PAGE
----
JV usability test

Usability testing isn’t quite a usual thing here in [company name]. Sure, we can log usability comments in our buglists, but an actual usability test is a different thing altogether. When I first spotted a certain book on that subject, my initial thoughts were on applying it for designing for usability rather than on testing for it.

Unexpectedly, a need to consider and emphasize usability, and to actually conduct a usability test came in JV. Fortunately, I came across the book on usability testing again. The book “Don’t Make Me Think” is quite comprehensive, plus it’s only around 200 pages long. Although its main target is for web applications or web sites, its main points could be adapted for JV’s shrink-wrapped product. After getting some ideas from the book and reading some more about it on the net, I then tried to apply the little that I know by running an actual set of usability test sessions.

I didn’t prepare a step-by-step, detailed script of how the sessions would go. I simply prepared an outline of the screens that we needed to go through and the tasks that can be tried out. This actually allowed for flexibility. I essentially wanted to cover the book’s prescribed methods. One is the “Get it” testing wherein the you (the facilitator) present to them (the usability testers) the screens and try to see whether they get it — What are their first impressions on the screen? Do they immediately get what the available controls are for? Or what the screen is for? Do they get how it works? Or what it is for? The other is the “Key task testing” wherein you ask them to do certain tasks using the product and you try to see how well they do and whether they encounter any difficulties — Which parts took them more time than expected? Which parts were they prone to make errors? Which parts frustrated them?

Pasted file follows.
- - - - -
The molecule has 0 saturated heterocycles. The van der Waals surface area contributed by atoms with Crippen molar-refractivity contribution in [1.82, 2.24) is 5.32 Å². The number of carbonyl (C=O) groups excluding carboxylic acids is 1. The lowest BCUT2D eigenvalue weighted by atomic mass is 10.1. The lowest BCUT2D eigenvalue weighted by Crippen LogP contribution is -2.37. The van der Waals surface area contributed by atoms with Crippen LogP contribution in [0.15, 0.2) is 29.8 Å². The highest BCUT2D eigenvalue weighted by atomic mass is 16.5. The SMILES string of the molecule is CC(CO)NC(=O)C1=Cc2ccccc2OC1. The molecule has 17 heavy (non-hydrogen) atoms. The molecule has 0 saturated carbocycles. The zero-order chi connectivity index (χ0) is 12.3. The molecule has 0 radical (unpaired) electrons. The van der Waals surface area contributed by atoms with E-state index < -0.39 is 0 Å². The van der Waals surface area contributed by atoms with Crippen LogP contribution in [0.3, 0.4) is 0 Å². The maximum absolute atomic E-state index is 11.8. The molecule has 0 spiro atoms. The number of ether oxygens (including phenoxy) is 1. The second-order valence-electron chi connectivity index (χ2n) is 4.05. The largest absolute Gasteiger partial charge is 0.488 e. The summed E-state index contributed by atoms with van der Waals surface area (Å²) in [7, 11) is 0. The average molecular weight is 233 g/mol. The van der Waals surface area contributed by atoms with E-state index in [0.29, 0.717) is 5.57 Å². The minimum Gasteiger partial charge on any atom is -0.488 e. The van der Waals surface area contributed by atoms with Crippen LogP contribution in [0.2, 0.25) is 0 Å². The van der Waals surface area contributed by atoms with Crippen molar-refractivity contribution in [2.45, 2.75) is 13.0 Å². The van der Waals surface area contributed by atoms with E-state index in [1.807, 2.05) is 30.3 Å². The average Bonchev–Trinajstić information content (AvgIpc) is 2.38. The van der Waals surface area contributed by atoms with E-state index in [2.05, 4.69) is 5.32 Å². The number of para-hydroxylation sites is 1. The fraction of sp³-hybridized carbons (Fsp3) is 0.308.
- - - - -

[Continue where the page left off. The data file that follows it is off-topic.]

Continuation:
I went through 5 sessions with one non-JV guy each and an average of 2.5 hrs each per session. During the course of which, I enouraged the usability testers to think out loud and to just be candid in giving their feedback — be it negative or positive. Afterwards, we sifted through the comments, and chose which ones we could and should apply before our deadline. We basically went for fixes requiring minimal effort but with obvious results, and for fixes to items we accept as valid usability flaws that could frustrate our potential users. Frustration brought about by a difficult-to-use product is a deterrent — chances are you’d brand the provider as evil and you’d think twice about using their products, or you’d complain a lot, or you’d look for something better.

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